STILLWATER — Pick a name, any name. Or, how about five?
This simple scenario happened before the college football season. A group of papers were tossed into a pot, and five were drawn out at random.
On those papers were the names Art Briles, Gary Pinkel, Paul Rhoads, Bob Stoops and Tommy Tuberville.
Those five coaches became the voters in the USA Today Coaches' poll from the Big 12 Conference for the 2011 football season.
Since Oklahoma State lost out on the chance to play for the national championship by a minuscule margin — less than nine thousandths of a point — in the final Bowl Championship Series standings, the two human polls that each make up one-third of the system's formula have been analyzed and scrutinized.
Why didn't Cowboy coach Mike Gundy have a vote when Alabama's Nick Saban, LSU's Les Miles and Stanford's David Shaw did?
Why do polls voted on by coaches, who clearly do not have the time or ability to watch a full slate of college football games each week, play such a critical role in which teams play for the national championship?
To answer the first question, Grant Teaff, the executive director of the American Football Coaches Association, illustrated the scenario above and the sheer chance involved.
To answer the second question, Teaff said that as long as voters and polls are part of the BCS system, the coaches want a voice.
“Our coaches feel very strongly that if there is going to be a process (to determine who plays for the national championship), they want to be a part of it,” said Teaff, the former coach at Baylor.
“If something better comes along, then trust me, they'd be more than happy to relinquish our position as part of the selection process.”
So, how does it all work?
The coaches' poll, which has been around for more than 60 years, undergoes the same voter selection process each year.
First, being in the pool of potential voters is optional. Some coaches simply don't want the responsibility, Teaff said.
Then, all willing voters are separated by conference. Those names are put into a pot, and half the number of member schools are drawn. That means the Big 12 has five voters, the SEC has six, the Pac-12 has six, and so on. And that way, the votes are spread across the country.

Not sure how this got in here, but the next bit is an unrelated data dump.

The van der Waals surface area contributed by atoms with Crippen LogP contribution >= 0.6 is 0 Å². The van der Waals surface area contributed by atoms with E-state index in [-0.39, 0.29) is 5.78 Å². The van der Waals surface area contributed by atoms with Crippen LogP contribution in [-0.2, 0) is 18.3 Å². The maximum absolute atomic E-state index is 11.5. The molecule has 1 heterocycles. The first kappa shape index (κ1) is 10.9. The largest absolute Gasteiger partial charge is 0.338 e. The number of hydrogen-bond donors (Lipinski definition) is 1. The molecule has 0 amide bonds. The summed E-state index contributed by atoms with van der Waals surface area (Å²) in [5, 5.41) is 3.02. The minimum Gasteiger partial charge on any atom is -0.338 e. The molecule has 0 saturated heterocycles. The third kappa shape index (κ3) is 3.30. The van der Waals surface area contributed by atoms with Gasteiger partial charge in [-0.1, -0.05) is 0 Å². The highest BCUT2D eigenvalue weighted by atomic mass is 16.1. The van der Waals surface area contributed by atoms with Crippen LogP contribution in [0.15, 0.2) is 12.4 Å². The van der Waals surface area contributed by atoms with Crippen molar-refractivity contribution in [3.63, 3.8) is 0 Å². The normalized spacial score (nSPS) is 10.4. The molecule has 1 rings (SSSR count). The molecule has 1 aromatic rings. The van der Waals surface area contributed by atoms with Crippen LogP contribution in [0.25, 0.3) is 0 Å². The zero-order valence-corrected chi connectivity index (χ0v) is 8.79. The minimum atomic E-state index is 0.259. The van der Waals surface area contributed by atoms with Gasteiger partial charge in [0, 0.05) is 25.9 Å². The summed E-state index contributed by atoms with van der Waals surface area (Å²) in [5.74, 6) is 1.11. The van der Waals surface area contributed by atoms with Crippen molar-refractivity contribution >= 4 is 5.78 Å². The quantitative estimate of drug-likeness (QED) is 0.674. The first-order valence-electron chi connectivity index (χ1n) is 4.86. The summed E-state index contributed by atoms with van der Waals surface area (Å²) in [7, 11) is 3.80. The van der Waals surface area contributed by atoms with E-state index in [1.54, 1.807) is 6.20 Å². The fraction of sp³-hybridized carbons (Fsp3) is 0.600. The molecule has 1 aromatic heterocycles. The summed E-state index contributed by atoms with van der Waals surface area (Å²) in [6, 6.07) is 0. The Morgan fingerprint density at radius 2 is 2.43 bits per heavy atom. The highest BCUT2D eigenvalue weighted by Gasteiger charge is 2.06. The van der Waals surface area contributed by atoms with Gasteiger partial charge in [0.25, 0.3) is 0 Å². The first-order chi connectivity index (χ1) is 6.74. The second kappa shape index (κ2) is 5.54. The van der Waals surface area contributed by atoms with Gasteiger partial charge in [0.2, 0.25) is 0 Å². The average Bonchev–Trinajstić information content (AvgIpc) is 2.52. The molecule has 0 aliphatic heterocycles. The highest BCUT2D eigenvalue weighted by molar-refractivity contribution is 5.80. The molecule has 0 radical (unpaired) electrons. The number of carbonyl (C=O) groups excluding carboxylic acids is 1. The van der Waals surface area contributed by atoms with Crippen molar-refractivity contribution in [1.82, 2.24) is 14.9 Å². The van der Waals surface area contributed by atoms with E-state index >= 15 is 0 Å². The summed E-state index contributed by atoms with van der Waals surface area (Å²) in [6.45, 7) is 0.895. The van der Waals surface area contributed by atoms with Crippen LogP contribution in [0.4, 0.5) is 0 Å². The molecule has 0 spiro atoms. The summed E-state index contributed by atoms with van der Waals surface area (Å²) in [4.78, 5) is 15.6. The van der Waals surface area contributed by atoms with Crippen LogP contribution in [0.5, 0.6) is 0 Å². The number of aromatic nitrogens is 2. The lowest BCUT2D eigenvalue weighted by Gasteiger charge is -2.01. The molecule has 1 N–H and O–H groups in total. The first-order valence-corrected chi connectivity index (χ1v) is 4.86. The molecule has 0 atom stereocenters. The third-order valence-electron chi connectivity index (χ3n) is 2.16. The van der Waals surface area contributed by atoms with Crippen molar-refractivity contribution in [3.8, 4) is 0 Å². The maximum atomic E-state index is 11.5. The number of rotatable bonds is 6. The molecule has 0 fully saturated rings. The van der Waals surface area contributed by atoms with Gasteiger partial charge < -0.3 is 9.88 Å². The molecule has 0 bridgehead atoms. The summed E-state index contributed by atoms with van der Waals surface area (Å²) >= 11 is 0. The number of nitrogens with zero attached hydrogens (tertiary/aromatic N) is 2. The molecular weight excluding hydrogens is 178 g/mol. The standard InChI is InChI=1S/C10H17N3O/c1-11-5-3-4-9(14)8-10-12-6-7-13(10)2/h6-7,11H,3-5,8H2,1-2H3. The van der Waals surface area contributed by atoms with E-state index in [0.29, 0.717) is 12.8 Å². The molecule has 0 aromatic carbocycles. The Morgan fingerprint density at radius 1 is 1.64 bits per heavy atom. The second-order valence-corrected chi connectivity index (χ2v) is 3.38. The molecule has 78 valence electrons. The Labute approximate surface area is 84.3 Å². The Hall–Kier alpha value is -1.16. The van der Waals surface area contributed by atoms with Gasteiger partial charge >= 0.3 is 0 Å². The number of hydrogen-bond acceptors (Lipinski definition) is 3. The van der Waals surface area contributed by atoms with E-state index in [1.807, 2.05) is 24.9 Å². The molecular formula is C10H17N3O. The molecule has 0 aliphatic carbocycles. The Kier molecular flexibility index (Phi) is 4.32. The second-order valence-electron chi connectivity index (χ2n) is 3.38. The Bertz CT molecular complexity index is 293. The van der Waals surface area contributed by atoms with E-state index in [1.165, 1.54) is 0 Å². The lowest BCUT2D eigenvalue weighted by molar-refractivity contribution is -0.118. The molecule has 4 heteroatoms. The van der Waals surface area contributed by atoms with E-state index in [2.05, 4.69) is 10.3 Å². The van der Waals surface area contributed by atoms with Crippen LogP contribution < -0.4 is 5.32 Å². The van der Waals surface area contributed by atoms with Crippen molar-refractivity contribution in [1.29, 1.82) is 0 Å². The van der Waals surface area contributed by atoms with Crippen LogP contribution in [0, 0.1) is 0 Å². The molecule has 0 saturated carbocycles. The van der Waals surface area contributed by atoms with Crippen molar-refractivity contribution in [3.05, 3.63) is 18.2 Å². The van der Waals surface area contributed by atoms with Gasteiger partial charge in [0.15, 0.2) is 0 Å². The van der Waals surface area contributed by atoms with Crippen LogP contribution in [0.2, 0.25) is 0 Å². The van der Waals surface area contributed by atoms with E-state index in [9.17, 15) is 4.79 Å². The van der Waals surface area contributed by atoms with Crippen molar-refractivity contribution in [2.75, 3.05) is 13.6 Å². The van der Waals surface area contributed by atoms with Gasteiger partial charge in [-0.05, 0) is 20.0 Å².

“There's not 10 voters in one conference and five voters in another,” Teaff said. “I voted for 20-something years, and you better believe I knew my conference teams better than I knew those in California and the East Coast. That's why you have balance.”
The only time Gundy has been pulled out of the pot was his first season in 2005. Pinkel has been picked four years in a row. Rhoads, Dan Hawkins and Dennis Franchione have all voted more than Gundy since he took over as OSU's head coach.
Again, pure chance.
Teaff continues to believe in the validity of the coaches' poll, and he doesn't see any major changes coming in the future.
There will always be select coaches who do not want to vote, making it difficult to increase the number of ballots while still keeping the poll balanced.
The Gallup World Poll, which was recently brought in to study the coaches' poll, recommended that all votes be kept private throughout the season. But the coaches decided that transparency on that final ballot was important, which is why that is still released each season.
And Gundy said earlier this season that he took the responsibility very seriously when he was a voter in 2005. He half-joked that he would not let anyone else in the athletic department fill the ballot out for him, debunking the theory that no coaches are actually doing the voting themselves.
Gundy, by chance, did not get the opportunity to vote for his Cowboys — or any other team — in 2011. And whether he participates in the voting process in 2012 all depends on if his name is drawn out of the pot.